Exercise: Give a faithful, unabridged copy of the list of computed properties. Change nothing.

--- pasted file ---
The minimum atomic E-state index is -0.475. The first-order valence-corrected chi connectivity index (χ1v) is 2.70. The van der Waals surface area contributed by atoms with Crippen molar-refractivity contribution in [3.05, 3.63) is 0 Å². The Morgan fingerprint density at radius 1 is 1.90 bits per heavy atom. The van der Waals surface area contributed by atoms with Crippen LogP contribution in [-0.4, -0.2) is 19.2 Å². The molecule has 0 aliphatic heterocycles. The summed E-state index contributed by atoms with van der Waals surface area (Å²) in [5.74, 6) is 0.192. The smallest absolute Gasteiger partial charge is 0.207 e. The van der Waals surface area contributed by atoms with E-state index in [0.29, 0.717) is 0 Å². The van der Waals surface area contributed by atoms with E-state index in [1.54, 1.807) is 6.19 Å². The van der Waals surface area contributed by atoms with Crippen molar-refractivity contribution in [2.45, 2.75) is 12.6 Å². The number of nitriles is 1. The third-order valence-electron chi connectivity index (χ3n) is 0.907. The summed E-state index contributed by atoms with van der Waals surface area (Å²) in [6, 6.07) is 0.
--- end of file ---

The minimum atomic E-state index is -0.475. The first-order valence-corrected chi connectivity index (χ1v) is 2.70. The van der Waals surface area contributed by atoms with Crippen molar-refractivity contribution in [3.05, 3.63) is 0 Å². The Morgan fingerprint density at radius 1 is 1.90 bits per heavy atom. The van der Waals surface area contributed by atoms with Crippen LogP contribution in [-0.4, -0.2) is 19.2 Å². The molecule has 0 aliphatic heterocycles. The summed E-state index contributed by atoms with van der Waals surface area (Å²) in [5.74, 6) is 0.192. The smallest absolute Gasteiger partial charge is 0.207 e. The van der Waals surface area contributed by atoms with E-state index in [0.29, 0.717) is 0 Å². The van der Waals surface area contributed by atoms with E-state index in [1.54, 1.807) is 6.19 Å². The van der Waals surface area contributed by atoms with Crippen molar-refractivity contribution in [2.45, 2.75) is 12.6 Å². The number of nitriles is 1. The third-order valence-electron chi connectivity index (χ3n) is 0.907. The summed E-state index contributed by atoms with van der Waals surface area (Å²) in [6, 6.07) is 0.